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Virginia Yates of Boone, an active octogenarian, still drives to the senior center and enjoys the
freedom of independence.
Photo by Tabitha Thomas

Originally published: 2013-07-15 11:45:58
Last modified: 2013-07-15 11:45:58

Senior Center to host AARP driver safety classes

by Sherrie Norris

Approximately 3 million drivers in North Carolina are 50 years of age or older and about half of that group is at least 60 years old. 

Although senior drivers accounted for only about 9 percent of crashes in 2011, they are nearly three times more likely to die in a crash than younger people. 

Because of those statistics, Marion Manigo, state coordinator of AARP driver safety classes for older adults, announced that a class will be held in Boone from 8:30  a.m. to 1 p.m. on Friday, July 19.

In 2012, more than 2,500 senior drivers across the state participated in 250 classes taught by 85 driver safety volunteers, Manigo said.

"Ninety-nine percent of those class participants reported changing at least one driving habit as a result of taking a class," she said. "The biggest lure for seniors taking the class is the real possibility of staying independent and accident-free for the remainder of their lives."

Also, she said, some auto insurance companies will offer a discount to persons who have completed the session. 

"The AARP Driving Class is great," said Tabitha Thomas, director at the Lois E.Harrill Senior Center, "because it serves as a refresher course for older drivers and keeps them up-to-date on current traffic laws." 

Driving is a means for people to stay independent, Thomas added, "So, it is a good thing if older adults can continue to safely drive and are provided with the tools and resources to do so."

When driving is no longer an option locally, transportation to and from the senior center is offered through Appalcart, as well as to places around town for shopping and errands, Thomas said.

Local seniors on the road

Virginia Yates of Boone is an active octogenarian who still drives to the senior center, Thomas said.At 86, Yates enjoys the freedom of not depending on others to go from one location to another, but she doesn't venture far from home and she uses extra caution when she pulls out of her driveway.She drives her 1993 Toyota Camry to church and around town, she said, but she doesn't drive out of town.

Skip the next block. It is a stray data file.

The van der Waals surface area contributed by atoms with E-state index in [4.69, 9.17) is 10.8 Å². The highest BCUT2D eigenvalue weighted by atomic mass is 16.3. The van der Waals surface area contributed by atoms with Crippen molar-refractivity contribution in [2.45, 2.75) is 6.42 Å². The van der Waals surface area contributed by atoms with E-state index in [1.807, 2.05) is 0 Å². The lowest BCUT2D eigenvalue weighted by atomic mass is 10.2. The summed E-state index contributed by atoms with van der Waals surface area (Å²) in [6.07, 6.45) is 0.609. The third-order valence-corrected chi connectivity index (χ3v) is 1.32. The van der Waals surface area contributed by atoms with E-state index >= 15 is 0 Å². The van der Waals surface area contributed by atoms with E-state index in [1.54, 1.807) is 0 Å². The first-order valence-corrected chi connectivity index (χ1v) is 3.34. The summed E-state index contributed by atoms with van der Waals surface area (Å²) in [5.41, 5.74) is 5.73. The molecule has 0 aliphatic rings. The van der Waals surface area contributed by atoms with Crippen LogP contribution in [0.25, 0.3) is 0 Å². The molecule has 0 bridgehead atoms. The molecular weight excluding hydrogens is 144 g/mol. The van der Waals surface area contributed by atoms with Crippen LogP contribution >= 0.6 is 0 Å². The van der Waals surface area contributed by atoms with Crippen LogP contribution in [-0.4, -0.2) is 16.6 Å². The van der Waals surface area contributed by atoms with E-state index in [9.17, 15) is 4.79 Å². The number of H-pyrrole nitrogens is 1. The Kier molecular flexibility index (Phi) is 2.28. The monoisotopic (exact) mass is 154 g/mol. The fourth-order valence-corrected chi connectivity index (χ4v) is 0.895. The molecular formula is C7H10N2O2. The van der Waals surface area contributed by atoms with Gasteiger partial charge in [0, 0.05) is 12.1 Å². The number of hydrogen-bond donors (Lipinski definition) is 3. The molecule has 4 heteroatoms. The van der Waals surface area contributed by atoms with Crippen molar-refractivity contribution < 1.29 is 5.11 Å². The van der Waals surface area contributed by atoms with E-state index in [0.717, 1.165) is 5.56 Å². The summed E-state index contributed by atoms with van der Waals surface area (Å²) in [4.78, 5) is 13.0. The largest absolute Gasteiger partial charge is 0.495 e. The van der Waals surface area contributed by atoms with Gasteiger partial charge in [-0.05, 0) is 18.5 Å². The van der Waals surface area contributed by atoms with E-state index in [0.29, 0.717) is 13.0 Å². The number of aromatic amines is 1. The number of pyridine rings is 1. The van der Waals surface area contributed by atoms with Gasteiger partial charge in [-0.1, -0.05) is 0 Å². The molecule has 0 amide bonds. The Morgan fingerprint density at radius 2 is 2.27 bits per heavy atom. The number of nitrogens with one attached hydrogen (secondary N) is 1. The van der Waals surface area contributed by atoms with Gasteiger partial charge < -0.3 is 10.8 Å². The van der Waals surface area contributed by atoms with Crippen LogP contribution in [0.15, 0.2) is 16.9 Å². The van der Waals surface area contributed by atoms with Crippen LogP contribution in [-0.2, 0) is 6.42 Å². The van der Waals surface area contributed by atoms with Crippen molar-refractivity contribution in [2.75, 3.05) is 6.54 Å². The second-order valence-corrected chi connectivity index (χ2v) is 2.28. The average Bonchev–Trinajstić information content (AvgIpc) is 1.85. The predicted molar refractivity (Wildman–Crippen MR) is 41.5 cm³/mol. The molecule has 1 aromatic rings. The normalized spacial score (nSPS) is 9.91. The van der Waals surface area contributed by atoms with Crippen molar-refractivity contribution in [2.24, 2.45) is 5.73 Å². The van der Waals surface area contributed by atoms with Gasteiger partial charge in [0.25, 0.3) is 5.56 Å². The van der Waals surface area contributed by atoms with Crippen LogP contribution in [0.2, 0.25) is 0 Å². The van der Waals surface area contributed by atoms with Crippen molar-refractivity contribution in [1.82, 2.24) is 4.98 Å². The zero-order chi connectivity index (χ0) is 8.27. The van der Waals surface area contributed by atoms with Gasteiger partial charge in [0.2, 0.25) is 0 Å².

And, she's not sure if she needs to take the upcoming driver's class. 

"I've never had a thing against me  -- an accident, a ticket or anything like that -- and I've been driving since 1965," Yates said. "I drove off the mountain one time, as far as Lenoir, but I had my brother in the car with me. I could drive anywhere I want to go, but I don't. Sometimes, I take the AppalCart."

She admits that she doesn't get in a hurry on the road and wishes younger drivers had more patience with her and others like her. 

"They'd push me out of the way if I didn't go on," she said. "A lot of people just shoot right out in front of me. ... It's not safe to be out, anymore."

According to information provided by AARP's Steven Hahn, there are several reasons why senior drivers should take the driver safety course. 

"Because driving has changed since you first got your license and doing so could save you money," he said. 

A driver safety course will remind seniors of current rules of the road, defensive driving techniques and how to operate their vehicles more safely in today's increasingly challenging driving environment. 

Other things to learn:

• How to minimize the effects of dangerous blind spots• How to maintain the proper following distance behind another car• The safest ways to change lanes and make turns at busy intersections• Proper use of safety belts, air bags, anti-lock brakes, and new technologies used in cars• Ways to monitor your own and others' driving skills and capabilities• The effects of medications on driving• The importance of eliminating distractions, such as eating, smoking, and cellphone useThe class in Boone will be taught by Kathy L. Powell from North Wilkesboro who has been a district coordinator, trainer and instructor for the AARP Driver Safety Program for the past six years.  

"I volunteer for this program because I feel very passionate about saving lives," Powell said. "And, if a four-hour refresher course can help, I am all for it."

The class will be held at the Lois E. Harrill Senior Center located at the Watauga County Project on Aging building, Suite A, 132 Poplar Grove Connector, in Boone.

It is open to all seniors with a cost of $12 for AARP members and $14 for nonmembers. AARP cards will be required for verification. Coffee, water, and a light snack will be provided. 

For more information or to reserve a seat, call the senior center at (828) 265-8090.